An episode about the
financial risks and rewards of entrepreneurship and what they mean
for your motivation in starting a business. Here's some harsh data
about the financial risks and rewards:
- More than half of startups cease trading within the
first five years.
- Entrepreneurs on average earn significantly less income over 10
years than they would have earned in paid employment. There are
debates about the numbers but one study (Hamilton) suggests a 35%
- Entrepreneurs on average don’t earn a better return on their
investment by founding startups than they would have by investing
in publicly traded
stocks (in fact they earn less from a risk return
- Nevertheless, the majority of affluent people are
self-made entrepreneurs. Entrepreneurs make-up less than 20% of the
workforce in America, but account for 66% of the millionaires. Of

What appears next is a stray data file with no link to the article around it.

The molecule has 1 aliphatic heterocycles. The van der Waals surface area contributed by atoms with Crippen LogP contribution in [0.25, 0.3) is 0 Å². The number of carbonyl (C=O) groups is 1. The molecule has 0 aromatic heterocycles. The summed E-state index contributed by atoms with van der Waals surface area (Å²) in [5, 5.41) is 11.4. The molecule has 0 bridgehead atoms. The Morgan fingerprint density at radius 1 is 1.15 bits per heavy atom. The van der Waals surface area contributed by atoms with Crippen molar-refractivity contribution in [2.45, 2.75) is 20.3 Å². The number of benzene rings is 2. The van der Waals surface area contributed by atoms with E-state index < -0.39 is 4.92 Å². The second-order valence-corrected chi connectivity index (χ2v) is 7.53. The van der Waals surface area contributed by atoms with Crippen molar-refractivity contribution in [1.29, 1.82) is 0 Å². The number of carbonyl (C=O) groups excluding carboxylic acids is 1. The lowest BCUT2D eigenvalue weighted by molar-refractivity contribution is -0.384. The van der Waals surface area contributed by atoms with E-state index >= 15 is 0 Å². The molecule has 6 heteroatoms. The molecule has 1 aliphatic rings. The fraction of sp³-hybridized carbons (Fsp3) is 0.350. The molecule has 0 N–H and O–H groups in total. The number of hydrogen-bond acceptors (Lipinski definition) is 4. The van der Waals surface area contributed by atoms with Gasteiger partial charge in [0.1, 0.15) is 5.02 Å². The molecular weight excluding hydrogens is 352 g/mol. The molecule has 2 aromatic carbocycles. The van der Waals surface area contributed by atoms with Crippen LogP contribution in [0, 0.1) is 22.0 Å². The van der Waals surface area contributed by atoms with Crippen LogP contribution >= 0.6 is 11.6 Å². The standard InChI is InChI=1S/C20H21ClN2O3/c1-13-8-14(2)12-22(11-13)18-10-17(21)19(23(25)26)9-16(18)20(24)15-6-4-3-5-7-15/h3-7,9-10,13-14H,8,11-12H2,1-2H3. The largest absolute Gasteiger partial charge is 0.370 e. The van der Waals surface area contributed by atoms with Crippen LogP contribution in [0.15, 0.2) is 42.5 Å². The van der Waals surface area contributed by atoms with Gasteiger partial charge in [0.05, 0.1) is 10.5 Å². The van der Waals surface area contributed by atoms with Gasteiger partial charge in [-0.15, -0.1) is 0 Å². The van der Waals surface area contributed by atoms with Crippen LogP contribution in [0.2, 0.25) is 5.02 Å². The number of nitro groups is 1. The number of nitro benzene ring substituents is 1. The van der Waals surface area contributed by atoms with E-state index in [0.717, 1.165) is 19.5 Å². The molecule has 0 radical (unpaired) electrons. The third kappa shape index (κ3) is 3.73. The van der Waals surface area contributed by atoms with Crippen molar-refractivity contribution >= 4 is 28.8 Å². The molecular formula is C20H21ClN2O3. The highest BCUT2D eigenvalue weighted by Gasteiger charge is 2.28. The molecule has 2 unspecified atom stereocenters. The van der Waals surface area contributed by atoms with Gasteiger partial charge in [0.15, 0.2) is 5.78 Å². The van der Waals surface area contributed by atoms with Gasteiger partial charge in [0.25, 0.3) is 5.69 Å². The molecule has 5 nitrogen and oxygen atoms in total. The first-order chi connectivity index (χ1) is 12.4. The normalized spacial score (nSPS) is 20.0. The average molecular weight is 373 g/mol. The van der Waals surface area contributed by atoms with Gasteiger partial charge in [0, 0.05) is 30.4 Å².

the millionaire entrepreneurs, 80% of them are self-made: they are
first generation wealth holders (Stanley).
What are we to make of such statistics? I argue that the high
financial risk (and potentially high reward) make it even more
important to do entrepreneurship for intrinsic motivations:
- Purpose: building a business because you want to make a dent on
the universe and you believe that what you are doing will make
peoples' lives better.
- Autonomy: being an entrepreneur because it gives you freedom to
live and work as you want to (not as someone else thinks you
- Mastery: overcoming the challenges of learning how to build a
business is rewarding in itself.
The episode ends with a discussion of the difference between
extrinsic and intrinsic motivations for making money itself. The
intrinsic motivation to make money is for the freedom (financial
freedom) that it gives you.